The Mayor of London has approved a proposal to allow the Metropolitan Police Department to purchase and use retrospective facial recognition (RFR) technology to enhance surveillance.
The proposal, signed last month, describes a four-year contract worth £ 3,084,000 between the Mayor of London and Northgate Public Services, a subsidiary of NEC Corporation, which was recently acquired.
According to the mayor’s office, the Metropolitan Police Department will begin using RFR technology in the coming months to support investigations through face detection and matching.
“The Metropolitan Police Department (MPS) will benefit from the updated RFR search capabilities to enable more effective use of images and image frames from video data across all types of investigations,” the official document said. ..
The updated RFR feature allows MPS to process historical images from CCTV feeds, social media, and various other sources to identify and capture suspects.
“Technical advances made in recent years will enable previously unavailable MPS opportunities to support face detection and matching if seized,” the document states.
According to the report by WiredThe Mayor’s Office has set up an independent scrutiny group called the Metropolitan Police Department to review and advise the Metropolitan Police Department on the use of RFR.
A spokesperson for the Mayor of London said RFR technology would help reduce the time it takes to identify suspects and reduce crime in the capital.
However, critics are dissatisfied with this claim, warning that RFR technology is dangerously vulnerable, could intensify existing discrimination and would unacceptably violate people’s privacy. ..
Ella Jakubowska, policy adviser to the advocacy group European Digital Rights, said RFR technology “can curb people’s freedom of expression, rallying and their ability to live without fear.”
Since its inception, facial recognition technology has faced intense criticism from lawmakers and privacy advocates from various countries.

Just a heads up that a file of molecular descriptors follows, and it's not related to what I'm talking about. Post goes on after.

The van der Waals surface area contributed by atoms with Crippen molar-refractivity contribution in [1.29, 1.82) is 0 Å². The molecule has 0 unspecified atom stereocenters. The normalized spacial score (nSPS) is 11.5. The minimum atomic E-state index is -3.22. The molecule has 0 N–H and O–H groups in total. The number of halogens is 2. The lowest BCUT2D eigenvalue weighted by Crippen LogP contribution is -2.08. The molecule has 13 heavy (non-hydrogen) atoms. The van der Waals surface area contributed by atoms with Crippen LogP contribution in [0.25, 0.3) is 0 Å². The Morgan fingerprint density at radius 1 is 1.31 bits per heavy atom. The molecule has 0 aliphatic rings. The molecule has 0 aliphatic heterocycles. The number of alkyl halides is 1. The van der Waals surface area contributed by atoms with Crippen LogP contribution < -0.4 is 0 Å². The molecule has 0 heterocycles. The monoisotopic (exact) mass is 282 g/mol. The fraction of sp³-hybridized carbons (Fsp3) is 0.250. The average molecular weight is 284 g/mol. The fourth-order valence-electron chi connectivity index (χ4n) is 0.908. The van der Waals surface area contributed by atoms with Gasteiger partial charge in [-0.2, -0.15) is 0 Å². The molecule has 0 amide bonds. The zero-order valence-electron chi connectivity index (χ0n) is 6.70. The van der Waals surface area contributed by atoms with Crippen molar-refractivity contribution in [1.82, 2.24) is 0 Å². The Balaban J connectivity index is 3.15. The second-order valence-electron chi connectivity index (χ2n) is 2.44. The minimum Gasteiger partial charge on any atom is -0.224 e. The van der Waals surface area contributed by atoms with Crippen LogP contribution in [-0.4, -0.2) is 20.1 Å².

Opponents of technology cite multiple studies that have found that facial recognition systems suffer from racial, age, and ethnic prejudices that can lead to human rights violations.
They also argue that this technology can be an invasive form of surveillance.
In June, Elizabeth Denham, head of the Information Commissioner’s Office (ICO) in the United Kingdom, said she was “deeply concerned” about the improper and reckless use of live facial recognition (LFR) systems in public. rice field.
In recent years, the ICO has conducted several studies on planned applications of LFR technology and found problems with all of them.
None of the organizations involved in these investigations were able to fully justify the processing of people’s data, and none of the deployed systems were found to be fully compliant with UK data protection regulations. did not.
Last January, Met announced that LFR technology has passed the pilot phase and is ready for permanent integration into routine police. A month later, we began deploying LFT cameras in a location in London where serious criminals were expected to be found.
The Metropolitan Museum of Art claimed to have used police staff to fully test the system, and the results suggested that 70% of wanted criminals were identified when passing the camera. ..
Meet the police and buy retrospective facial recognition technology
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